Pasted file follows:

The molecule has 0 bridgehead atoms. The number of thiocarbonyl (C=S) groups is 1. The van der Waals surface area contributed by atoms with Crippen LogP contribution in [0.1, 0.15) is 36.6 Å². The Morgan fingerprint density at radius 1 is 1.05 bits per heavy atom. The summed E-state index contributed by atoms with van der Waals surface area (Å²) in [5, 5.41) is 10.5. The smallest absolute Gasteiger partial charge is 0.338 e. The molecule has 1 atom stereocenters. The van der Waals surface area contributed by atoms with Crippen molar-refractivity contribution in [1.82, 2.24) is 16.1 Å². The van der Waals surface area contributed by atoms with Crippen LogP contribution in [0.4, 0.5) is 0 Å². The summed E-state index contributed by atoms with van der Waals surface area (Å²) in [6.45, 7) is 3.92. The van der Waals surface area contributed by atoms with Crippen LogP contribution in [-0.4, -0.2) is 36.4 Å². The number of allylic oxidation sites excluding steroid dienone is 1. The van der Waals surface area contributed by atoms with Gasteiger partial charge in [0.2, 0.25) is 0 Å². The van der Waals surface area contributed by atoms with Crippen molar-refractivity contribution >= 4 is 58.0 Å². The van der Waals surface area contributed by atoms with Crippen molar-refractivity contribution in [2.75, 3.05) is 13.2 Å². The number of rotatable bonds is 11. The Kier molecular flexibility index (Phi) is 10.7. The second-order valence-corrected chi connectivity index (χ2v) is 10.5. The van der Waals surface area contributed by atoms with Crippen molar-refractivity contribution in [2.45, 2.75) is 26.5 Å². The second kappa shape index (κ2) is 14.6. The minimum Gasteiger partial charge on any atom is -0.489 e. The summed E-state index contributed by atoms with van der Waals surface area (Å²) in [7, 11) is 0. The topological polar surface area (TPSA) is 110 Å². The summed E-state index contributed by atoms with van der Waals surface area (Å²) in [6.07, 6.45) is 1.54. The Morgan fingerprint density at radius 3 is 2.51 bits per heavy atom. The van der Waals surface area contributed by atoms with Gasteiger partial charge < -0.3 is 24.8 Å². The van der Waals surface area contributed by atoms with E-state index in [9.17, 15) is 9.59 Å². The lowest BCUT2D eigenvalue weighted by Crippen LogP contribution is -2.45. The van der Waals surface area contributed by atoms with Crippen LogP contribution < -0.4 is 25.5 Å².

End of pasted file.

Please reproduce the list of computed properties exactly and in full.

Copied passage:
The molecule has 0 bridgehead atoms. The number of thiocarbonyl (C=S) groups is 1. The van der Waals surface area contributed by atoms with Crippen LogP contribution in [0.1, 0.15) is 36.6 Å². The Morgan fingerprint density at radius 1 is 1.05 bits per heavy atom. The summed E-state index contributed by atoms with van der Waals surface area (Å²) in [5, 5.41) is 10.5. The smallest absolute Gasteiger partial charge is 0.338 e. The molecule has 1 atom stereocenters. The van der Waals surface area contributed by atoms with Crippen molar-refractivity contribution in [1.82, 2.24) is 16.1 Å². The van der Waals surface area contributed by atoms with Crippen LogP contribution in [0.4, 0.5) is 0 Å². The summed E-state index contributed by atoms with van der Waals surface area (Å²) in [6.45, 7) is 3.92. The van der Waals surface area contributed by atoms with Crippen LogP contribution in [-0.4, -0.2) is 36.4 Å². The number of allylic oxidation sites excluding steroid dienone is 1. The van der Waals surface area contributed by atoms with Gasteiger partial charge in [0.2, 0.25) is 0 Å². The van der Waals surface area contributed by atoms with Crippen molar-refractivity contribution >= 4 is 58.0 Å². The van der Waals surface area contributed by atoms with Crippen molar-refractivity contribution in [2.75, 3.05) is 13.2 Å². The number of rotatable bonds is 11. The Kier molecular flexibility index (Phi) is 10.7. The second-order valence-corrected chi connectivity index (χ2v) is 10.5. The van der Waals surface area contributed by atoms with Crippen molar-refractivity contribution in [2.45, 2.75) is 26.5 Å². The second kappa shape index (κ2) is 14.6. The minimum Gasteiger partial charge on any atom is -0.489 e. The summed E-state index contributed by atoms with van der Waals surface area (Å²) in [7, 11) is 0. The topological polar surface area (TPSA) is 110 Å². The summed E-state index contributed by atoms with van der Waals surface area (Å²) in [6.07, 6.45) is 1.54. The Morgan fingerprint density at radius 3 is 2.51 bits per heavy atom. The van der Waals surface area contributed by atoms with Gasteiger partial charge < -0.3 is 24.8 Å². The van der Waals surface area contributed by atoms with E-state index in [9.17, 15) is 9.59 Å². The lowest BCUT2D eigenvalue weighted by Crippen LogP contribution is -2.45. The van der Waals surface area contributed by atoms with Crippen LogP contribution < -0.4 is 25.5 Å².